Barb’d Wire

Hello again,

This section will be dedicated to articles previously written in the “Beat of the Street” Newspaper. This Newspaper is dedicated to serving the homeless and otherwise disenfranchised community in and around Hartford Connecticut. I have been a proud member of the “Beat of the Street” team for over two years and my column “Barb’d Wire” has become a staple. I hope you enjoy the articles, comments will be appreciated. I will be providing a link to the paper and to the amazing and genuinely caring folks at the Charter Oak Community Center as soon as I can. This was last months article.

Barb’d wire-

                                              The Best Dollars I Ever Spent                

    It’s a new year! Myself and everyone else who contributes to the creation of this paper would like to extend our best wishes to you, our faithful readers, and your families for the coming year. May it be fruitful and memorable. On a more personal note, I have decided to write my first “Barb’d Wire” column of the year about a true story. This story involves myself and a homeless man from out of state, who we, that is those who knew him, like to call- Rob.

    The reason we liked to call him Rob, is because that is what he liked to call himself. Those of us who frequent soup kitchens generally prefer peace with our pasta, and therefore tend to avoid the inclination towards senseless debate. We might, however, find ourselves in a deep conversation about politics or philosophy, but never, and I mean never, would dive into the deep waters of a strangers personal background. Rob was such a stranger. Which didn’t mean he was any stranger than the rest of us…just that he was new to the area.

    I still remember the first time I met him at Center St. Church. He carried a large backpack, because at the time he was sleeping outdoors, and he ate like a man who was truly hungry. Our first conversation may have had something to do with trading my small candybar for his salad. We both got a righteous deal. Shortly after that he felt comfortable enough to ask me if I could “spare some change?” Due to the fact that I spent many years struggling with my own demon’s, I told him to just be completely honest and explain what it was he was trying to accomplish. While it may be true one should never assume everyone asking for change is an addict, it is equally true, that a large percentage of people who do ask for money are doing so for that reason. I gave him two dollars.

    After that chance meeting, almost everytime I saw Rob he was feeling pretty lousy and I would do whatever small thing I could to help him out. He needed to go to a rehab, and we talked about it, but until he was ready, things just continued. He hated asking me for money, so sometimes he would just borrow it, and in those instances, he always found a way to pay me back; If not when he said, I would always get a phone call and an explanation. Now I know there are many people out there who would not want to give someone money for drugs, but I’m quite sure those people have probably never experienced the absolute and total misery associated with opiate withdrawals. I will say this, whenever I gave him money, I never expected it back.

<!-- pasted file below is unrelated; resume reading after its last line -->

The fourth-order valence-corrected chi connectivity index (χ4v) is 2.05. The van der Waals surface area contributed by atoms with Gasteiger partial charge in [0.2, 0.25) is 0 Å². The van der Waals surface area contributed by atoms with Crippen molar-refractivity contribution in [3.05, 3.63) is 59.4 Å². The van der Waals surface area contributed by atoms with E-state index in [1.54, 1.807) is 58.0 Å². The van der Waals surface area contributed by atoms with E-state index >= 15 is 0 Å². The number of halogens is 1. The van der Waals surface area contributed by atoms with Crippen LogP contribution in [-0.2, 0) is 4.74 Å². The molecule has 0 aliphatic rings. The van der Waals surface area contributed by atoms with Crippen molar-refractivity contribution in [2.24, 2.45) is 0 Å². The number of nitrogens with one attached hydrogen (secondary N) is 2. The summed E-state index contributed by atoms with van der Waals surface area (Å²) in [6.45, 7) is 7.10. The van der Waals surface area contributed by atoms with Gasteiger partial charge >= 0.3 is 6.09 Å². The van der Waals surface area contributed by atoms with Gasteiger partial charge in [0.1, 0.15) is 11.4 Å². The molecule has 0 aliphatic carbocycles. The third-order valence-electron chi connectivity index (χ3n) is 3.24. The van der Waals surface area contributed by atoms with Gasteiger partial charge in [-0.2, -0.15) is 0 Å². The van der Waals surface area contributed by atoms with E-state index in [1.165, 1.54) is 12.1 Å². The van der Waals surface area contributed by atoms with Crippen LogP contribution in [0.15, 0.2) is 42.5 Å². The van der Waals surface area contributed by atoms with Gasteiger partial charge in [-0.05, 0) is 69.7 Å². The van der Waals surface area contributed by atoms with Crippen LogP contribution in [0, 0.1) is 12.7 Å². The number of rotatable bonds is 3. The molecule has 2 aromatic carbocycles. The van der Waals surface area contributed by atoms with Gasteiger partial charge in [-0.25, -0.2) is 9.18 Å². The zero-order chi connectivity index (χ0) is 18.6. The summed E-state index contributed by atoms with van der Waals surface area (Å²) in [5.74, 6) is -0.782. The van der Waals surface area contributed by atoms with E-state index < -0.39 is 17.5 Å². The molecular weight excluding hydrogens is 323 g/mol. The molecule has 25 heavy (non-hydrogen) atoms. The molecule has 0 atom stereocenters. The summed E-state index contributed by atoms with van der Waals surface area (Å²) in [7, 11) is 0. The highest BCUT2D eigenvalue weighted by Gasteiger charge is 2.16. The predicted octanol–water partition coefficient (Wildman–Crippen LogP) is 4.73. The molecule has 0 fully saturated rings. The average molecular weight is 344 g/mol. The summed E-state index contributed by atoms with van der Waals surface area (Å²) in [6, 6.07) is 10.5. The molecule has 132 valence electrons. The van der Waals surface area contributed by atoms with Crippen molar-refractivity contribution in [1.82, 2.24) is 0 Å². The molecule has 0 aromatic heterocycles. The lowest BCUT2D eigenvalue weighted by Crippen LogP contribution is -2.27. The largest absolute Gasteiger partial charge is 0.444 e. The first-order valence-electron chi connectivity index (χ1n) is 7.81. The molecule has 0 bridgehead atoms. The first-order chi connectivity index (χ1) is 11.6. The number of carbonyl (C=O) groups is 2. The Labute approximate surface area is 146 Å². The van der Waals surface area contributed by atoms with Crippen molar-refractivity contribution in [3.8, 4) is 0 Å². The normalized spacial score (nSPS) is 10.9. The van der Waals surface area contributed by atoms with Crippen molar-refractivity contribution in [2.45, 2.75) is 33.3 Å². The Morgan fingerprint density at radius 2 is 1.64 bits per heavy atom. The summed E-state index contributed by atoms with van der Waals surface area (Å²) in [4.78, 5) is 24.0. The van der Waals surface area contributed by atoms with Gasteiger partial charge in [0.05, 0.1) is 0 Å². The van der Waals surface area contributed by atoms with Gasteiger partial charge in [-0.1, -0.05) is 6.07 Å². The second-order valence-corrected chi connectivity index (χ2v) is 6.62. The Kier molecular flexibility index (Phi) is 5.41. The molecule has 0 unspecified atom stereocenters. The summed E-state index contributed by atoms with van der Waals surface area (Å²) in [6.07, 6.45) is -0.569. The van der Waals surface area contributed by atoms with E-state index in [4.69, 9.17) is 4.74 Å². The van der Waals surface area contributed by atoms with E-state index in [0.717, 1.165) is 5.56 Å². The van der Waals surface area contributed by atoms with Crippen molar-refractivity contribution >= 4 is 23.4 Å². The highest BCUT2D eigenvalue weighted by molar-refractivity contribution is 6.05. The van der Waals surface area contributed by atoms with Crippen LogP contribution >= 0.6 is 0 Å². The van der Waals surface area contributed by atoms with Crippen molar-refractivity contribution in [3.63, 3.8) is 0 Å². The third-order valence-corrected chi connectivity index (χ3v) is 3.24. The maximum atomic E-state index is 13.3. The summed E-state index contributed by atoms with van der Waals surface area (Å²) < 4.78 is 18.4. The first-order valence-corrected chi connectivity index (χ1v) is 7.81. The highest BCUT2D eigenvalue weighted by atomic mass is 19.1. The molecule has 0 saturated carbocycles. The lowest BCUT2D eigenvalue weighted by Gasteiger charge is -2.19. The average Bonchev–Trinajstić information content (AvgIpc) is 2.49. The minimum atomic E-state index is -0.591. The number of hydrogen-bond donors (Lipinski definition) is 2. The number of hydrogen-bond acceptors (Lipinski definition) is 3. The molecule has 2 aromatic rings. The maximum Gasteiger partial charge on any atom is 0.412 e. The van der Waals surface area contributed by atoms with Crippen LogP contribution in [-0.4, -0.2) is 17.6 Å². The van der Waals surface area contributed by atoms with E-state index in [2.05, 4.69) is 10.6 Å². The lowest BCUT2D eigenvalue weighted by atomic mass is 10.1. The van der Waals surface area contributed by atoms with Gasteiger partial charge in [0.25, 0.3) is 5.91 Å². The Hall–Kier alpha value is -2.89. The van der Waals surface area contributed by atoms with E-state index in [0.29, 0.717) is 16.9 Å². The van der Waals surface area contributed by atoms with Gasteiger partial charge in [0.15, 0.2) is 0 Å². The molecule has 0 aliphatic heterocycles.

One day Rob was gone. When I talked to some people who knew him they told me his mother had passed away and he went back to Ohio, where he was from. After some time had passed I began recieving phone calls telling me how he was doing. Some good, some not so much so. Then a few months later his father also passed away, and Rob found himself in a new situation. He now had a decent car to drive, a nice ranch to live in, and a few bucks as well. This could be the end of the story, but it’s not.

     You see, Rob remembered how it felt to have nothing, to live day to day, to have to rely on the kindness of strangers…yes, he did not forget. So a few days before New Years eve. he went down to the local store and started buying peoples groceries when they came to the checkout. He spent over three thousand dollars that day, before he was asked to leave. He said “he just wanted to pay it forward.” I also recieved a letter with a crisp One Hundred dollar bill in it, which I never expected.

If anyone would like to read more on his story they can google the Sharon Herald and the title of the article is “Man’s Generous Intentions Backfire.” He has also been interviewed on a syndicated radio show with Johny Bandmeyer, and the T.V. news WKBD in Younstown, Ohio.

    I am not the only person who helped Rob while he was in Hartford, but still I can’t help but think that in some way I made a small contribution to the overall good will of people helping each other without restrictions or judgement. If there is a moral to this story, then there it is. If you want to help, then just help…leave the expectations for their parents.